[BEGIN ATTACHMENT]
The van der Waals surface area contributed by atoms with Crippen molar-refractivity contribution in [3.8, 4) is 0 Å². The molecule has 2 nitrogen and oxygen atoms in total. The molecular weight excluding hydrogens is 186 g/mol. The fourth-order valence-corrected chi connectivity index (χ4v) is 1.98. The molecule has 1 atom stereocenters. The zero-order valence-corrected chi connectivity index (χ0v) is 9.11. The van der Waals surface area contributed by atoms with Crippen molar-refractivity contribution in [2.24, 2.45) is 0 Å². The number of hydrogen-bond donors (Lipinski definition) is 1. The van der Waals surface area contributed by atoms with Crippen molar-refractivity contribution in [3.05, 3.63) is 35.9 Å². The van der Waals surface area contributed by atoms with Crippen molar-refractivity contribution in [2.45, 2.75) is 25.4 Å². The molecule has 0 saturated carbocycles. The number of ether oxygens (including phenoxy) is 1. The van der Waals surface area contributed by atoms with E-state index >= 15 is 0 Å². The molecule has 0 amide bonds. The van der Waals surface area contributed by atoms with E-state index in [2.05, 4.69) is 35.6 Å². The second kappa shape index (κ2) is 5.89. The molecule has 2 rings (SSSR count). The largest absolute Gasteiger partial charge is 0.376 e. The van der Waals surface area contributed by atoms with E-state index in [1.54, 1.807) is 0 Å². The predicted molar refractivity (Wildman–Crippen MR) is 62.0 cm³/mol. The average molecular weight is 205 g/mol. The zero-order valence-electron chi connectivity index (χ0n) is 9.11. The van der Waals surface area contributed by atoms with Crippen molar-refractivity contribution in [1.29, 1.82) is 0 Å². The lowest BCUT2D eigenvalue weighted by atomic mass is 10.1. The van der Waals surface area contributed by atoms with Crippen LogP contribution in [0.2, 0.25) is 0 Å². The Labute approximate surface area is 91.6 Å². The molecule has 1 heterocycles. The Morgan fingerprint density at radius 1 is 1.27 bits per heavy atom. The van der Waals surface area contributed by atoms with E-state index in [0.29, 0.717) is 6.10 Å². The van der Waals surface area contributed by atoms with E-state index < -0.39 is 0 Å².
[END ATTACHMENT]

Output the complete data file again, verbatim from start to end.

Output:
The van der Waals surface area contributed by atoms with Crippen molar-refractivity contribution in [3.8, 4) is 0 Å². The molecule has 2 nitrogen and oxygen atoms in total. The molecular weight excluding hydrogens is 186 g/mol. The fourth-order valence-corrected chi connectivity index (χ4v) is 1.98. The molecule has 1 atom stereocenters. The zero-order valence-corrected chi connectivity index (χ0v) is 9.11. The van der Waals surface area contributed by atoms with Crippen molar-refractivity contribution in [2.24, 2.45) is 0 Å². The number of hydrogen-bond donors (Lipinski definition) is 1. The van der Waals surface area contributed by atoms with Crippen molar-refractivity contribution in [3.05, 3.63) is 35.9 Å². The van der Waals surface area contributed by atoms with Crippen molar-refractivity contribution in [2.45, 2.75) is 25.4 Å². The molecule has 0 saturated carbocycles. The number of ether oxygens (including phenoxy) is 1. The van der Waals surface area contributed by atoms with E-state index >= 15 is 0 Å². The molecule has 0 amide bonds. The van der Waals surface area contributed by atoms with E-state index in [2.05, 4.69) is 35.6 Å². The second kappa shape index (κ2) is 5.89. The molecule has 2 rings (SSSR count). The largest absolute Gasteiger partial charge is 0.376 e. The van der Waals surface area contributed by atoms with E-state index in [1.54, 1.807) is 0 Å². The predicted molar refractivity (Wildman–Crippen MR) is 62.0 cm³/mol. The average molecular weight is 205 g/mol. The zero-order valence-electron chi connectivity index (χ0n) is 9.11. The van der Waals surface area contributed by atoms with Crippen molar-refractivity contribution in [1.29, 1.82) is 0 Å². The lowest BCUT2D eigenvalue weighted by atomic mass is 10.1. The van der Waals surface area contributed by atoms with Crippen LogP contribution in [0.2, 0.25) is 0 Å². The Labute approximate surface area is 91.6 Å². The molecule has 1 heterocycles. The Morgan fingerprint density at radius 1 is 1.27 bits per heavy atom. The van der Waals surface area contributed by atoms with E-state index in [0.29, 0.717) is 6.10 Å². The van der Waals surface area contributed by atoms with E-state index < -0.39 is 0 Å².